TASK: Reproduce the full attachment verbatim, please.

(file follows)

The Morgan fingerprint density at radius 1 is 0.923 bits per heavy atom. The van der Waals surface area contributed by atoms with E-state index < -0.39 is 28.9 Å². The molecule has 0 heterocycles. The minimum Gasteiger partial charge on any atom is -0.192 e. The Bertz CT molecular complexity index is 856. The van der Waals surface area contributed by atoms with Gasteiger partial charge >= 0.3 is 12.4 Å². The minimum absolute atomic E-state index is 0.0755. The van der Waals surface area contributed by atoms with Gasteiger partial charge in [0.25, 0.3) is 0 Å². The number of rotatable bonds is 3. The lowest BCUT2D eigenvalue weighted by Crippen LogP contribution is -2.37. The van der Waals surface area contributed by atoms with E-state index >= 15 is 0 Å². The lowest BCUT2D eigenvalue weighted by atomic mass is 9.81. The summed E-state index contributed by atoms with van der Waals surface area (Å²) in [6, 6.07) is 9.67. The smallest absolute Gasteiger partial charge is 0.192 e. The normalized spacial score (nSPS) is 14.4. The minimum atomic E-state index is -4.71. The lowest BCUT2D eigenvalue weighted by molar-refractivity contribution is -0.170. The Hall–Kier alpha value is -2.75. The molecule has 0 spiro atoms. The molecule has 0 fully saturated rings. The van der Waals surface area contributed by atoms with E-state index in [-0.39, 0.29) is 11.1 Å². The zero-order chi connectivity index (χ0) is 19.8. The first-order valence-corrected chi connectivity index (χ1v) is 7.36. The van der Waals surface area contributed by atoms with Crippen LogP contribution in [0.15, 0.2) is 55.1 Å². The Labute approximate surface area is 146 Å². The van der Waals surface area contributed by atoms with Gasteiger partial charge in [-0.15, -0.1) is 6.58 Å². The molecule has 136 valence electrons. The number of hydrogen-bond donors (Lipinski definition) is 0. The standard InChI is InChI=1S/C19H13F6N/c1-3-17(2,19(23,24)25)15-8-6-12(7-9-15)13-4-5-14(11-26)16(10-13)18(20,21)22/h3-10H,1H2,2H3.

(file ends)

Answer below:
The Morgan fingerprint density at radius 1 is 0.923 bits per heavy atom. The van der Waals surface area contributed by atoms with E-state index < -0.39 is 28.9 Å². The molecule has 0 heterocycles. The minimum Gasteiger partial charge on any atom is -0.192 e. The Bertz CT molecular complexity index is 856. The van der Waals surface area contributed by atoms with Gasteiger partial charge >= 0.3 is 12.4 Å². The minimum absolute atomic E-state index is 0.0755. The van der Waals surface area contributed by atoms with Gasteiger partial charge in [0.25, 0.3) is 0 Å². The number of rotatable bonds is 3. The lowest BCUT2D eigenvalue weighted by Crippen LogP contribution is -2.37. The van der Waals surface area contributed by atoms with E-state index >= 15 is 0 Å². The lowest BCUT2D eigenvalue weighted by atomic mass is 9.81. The summed E-state index contributed by atoms with van der Waals surface area (Å²) in [6, 6.07) is 9.67. The smallest absolute Gasteiger partial charge is 0.192 e. The normalized spacial score (nSPS) is 14.4. The minimum atomic E-state index is -4.71. The lowest BCUT2D eigenvalue weighted by molar-refractivity contribution is -0.170. The Hall–Kier alpha value is -2.75. The molecule has 0 spiro atoms. The molecule has 0 fully saturated rings. The van der Waals surface area contributed by atoms with E-state index in [-0.39, 0.29) is 11.1 Å². The zero-order chi connectivity index (χ0) is 19.8. The first-order valence-corrected chi connectivity index (χ1v) is 7.36. The van der Waals surface area contributed by atoms with Crippen LogP contribution in [0.15, 0.2) is 55.1 Å². The Labute approximate surface area is 146 Å². The van der Waals surface area contributed by atoms with Gasteiger partial charge in [-0.15, -0.1) is 6.58 Å². The molecule has 136 valence electrons. The number of hydrogen-bond donors (Lipinski definition) is 0. The standard InChI is InChI=1S/C19H13F6N/c1-3-17(2,19(23,24)25)15-8-6-12(7-9-15)13-4-5-14(11-26)16(10-13)18(20,21)22/h3-10H,1H2,2H3.